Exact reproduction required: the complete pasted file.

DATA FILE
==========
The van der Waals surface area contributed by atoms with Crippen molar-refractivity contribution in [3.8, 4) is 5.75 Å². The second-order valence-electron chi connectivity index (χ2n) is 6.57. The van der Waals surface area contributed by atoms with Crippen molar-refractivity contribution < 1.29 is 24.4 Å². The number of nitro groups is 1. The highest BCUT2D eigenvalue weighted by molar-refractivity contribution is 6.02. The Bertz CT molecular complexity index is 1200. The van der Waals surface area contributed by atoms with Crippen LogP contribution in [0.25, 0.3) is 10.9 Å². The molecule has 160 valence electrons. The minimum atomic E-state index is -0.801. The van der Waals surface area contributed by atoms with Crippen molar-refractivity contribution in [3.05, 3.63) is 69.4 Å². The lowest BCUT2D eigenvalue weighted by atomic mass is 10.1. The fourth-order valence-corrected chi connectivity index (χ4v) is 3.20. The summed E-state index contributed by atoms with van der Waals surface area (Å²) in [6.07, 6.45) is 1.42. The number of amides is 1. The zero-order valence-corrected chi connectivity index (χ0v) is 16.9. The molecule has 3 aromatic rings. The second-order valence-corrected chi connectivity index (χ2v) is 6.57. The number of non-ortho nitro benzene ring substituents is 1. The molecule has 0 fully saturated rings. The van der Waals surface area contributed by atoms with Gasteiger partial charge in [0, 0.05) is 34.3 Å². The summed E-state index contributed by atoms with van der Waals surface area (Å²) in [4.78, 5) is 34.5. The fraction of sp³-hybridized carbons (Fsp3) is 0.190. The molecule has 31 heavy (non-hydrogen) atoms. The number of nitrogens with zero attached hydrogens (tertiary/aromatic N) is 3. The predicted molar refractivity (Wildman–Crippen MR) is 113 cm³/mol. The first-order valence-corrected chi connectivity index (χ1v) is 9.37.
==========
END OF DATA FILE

The van der Waals surface area contributed by atoms with Crippen molar-refractivity contribution in [3.8, 4) is 5.75 Å². The second-order valence-electron chi connectivity index (χ2n) is 6.57. The van der Waals surface area contributed by atoms with Crippen molar-refractivity contribution < 1.29 is 24.4 Å². The number of nitro groups is 1. The highest BCUT2D eigenvalue weighted by molar-refractivity contribution is 6.02. The Bertz CT molecular complexity index is 1200. The van der Waals surface area contributed by atoms with Crippen LogP contribution in [0.25, 0.3) is 10.9 Å². The molecule has 160 valence electrons. The minimum atomic E-state index is -0.801. The van der Waals surface area contributed by atoms with Crippen molar-refractivity contribution in [3.05, 3.63) is 69.4 Å². The lowest BCUT2D eigenvalue weighted by atomic mass is 10.1. The fourth-order valence-corrected chi connectivity index (χ4v) is 3.20. The summed E-state index contributed by atoms with van der Waals surface area (Å²) in [6.07, 6.45) is 1.42. The number of amides is 1. The zero-order valence-corrected chi connectivity index (χ0v) is 16.9. The molecule has 3 aromatic rings. The second-order valence-corrected chi connectivity index (χ2v) is 6.57. The number of non-ortho nitro benzene ring substituents is 1. The molecule has 0 fully saturated rings. The van der Waals surface area contributed by atoms with Gasteiger partial charge in [0, 0.05) is 34.3 Å². The summed E-state index contributed by atoms with van der Waals surface area (Å²) in [4.78, 5) is 34.5. The fraction of sp³-hybridized carbons (Fsp3) is 0.190. The molecule has 31 heavy (non-hydrogen) atoms. The number of nitrogens with zero attached hydrogens (tertiary/aromatic N) is 3. The predicted molar refractivity (Wildman–Crippen MR) is 113 cm³/mol. The first-order valence-corrected chi connectivity index (χ1v) is 9.37.